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The Many Faces of the Russian Party System

We in Europe Elects classify parties based on their affiliation to European Parliament groups, and in our partners that cover the rest of the world they do so by ideology. However, in the case of Russia, neither of these formats properly demonstrate the nature of the Russian party political system, and with the Russian Duma elections coming up, we felt it was important to explain the realities of the Russian political system. To properly understand how political parties in Russia interact with the regime, state, and politics, we have to first explore what kind of regime Russia actually is.

While much media likes to focus on the centrality of President Vladimir Putin of the governing United Russia party (YeR~ EPP|ECR|ID) in the modern regime of Russia, that misses the wood for the trees. Regardless of Putin being a major element in the politics of the country, his governance is reliant on other factors: the wealthy business magnets called Oligarchs, the cadre of former Security Service & Armed Forces personnel called ‘Siloviki’, the captive media owned by individuals tied to the government, and the central political party United Russia.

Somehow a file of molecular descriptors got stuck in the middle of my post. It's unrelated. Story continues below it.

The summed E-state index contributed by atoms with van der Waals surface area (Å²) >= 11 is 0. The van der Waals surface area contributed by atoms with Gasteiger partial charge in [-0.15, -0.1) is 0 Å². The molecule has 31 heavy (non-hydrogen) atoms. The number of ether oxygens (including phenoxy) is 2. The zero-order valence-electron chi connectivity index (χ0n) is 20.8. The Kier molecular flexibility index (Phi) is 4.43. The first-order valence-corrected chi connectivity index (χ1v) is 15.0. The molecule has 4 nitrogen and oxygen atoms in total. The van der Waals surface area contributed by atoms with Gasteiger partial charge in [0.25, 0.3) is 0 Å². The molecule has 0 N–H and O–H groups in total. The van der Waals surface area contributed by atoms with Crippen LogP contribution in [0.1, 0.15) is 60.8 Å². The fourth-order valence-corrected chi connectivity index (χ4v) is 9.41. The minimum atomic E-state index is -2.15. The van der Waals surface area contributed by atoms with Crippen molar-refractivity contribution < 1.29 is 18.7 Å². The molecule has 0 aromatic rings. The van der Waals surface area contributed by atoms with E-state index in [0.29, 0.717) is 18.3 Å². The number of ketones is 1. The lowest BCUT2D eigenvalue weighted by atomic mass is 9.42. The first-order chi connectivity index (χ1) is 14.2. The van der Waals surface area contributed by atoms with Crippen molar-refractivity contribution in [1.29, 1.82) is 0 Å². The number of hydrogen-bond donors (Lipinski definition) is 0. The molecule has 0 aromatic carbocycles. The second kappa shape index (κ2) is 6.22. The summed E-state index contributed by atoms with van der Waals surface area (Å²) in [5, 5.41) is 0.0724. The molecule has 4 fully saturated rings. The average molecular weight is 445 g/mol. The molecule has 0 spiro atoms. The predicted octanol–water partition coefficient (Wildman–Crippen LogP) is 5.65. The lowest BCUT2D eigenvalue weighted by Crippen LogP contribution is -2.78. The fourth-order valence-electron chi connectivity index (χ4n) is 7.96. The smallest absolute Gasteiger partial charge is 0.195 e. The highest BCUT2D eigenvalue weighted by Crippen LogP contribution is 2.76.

YeR, while a dominant party, commands nothing near the old influence of the Communist Party of the Soviet Union (KPSS-*). It instead acts as a mechanism for the regime to maintain political control by centralising its support into one body, and rewarding members of said body with low-level corruption and kickback deals. Yet the influence of the Kremlin on political parties does not stop with the hegemonic political party. This is where we see the other forms of party organisation within Russia.

The first of the four-fold formation are the ‘Systemic Allies’ of YeR and the governing regime. The YeR does not stand alone as a political party, but exists in an alliance continuing other political parties, business interest groups, civil society organisations, and trade unions called the All Russian People’s Front (ONF~LEFT|S&D|EPP|ECR|ID). This grouping contains YeR  and smaller parties called A Just Russia (SRPZP~S&D|LEFT), New People, (NL-*), and Rodina (~ ID). These parties are formally considered to support the current government, the presidency of Vladimir Putin, and more generally the policy of the Kremlin.

The parties themselves cover elements of the political spectrum not normally covered by the National-Conservative YeR: SRPZP describes itself as a socialist party, NL as a reformist centre-right party, and Rodina is a nationalist outfit. All exist to directly support the government, just from different ideological perspectives. 

Next comes the ‘Systemic Opposition’. This is a slightly older designation and describes the parties that have existed in nominal opposition to the governing YeR, including undertaking protests against them. The parties present themselves in opposition to the Putin government but in reality do not do anything that would openly and decisively threaten the regime. As such, they are considered a part of the system themselves.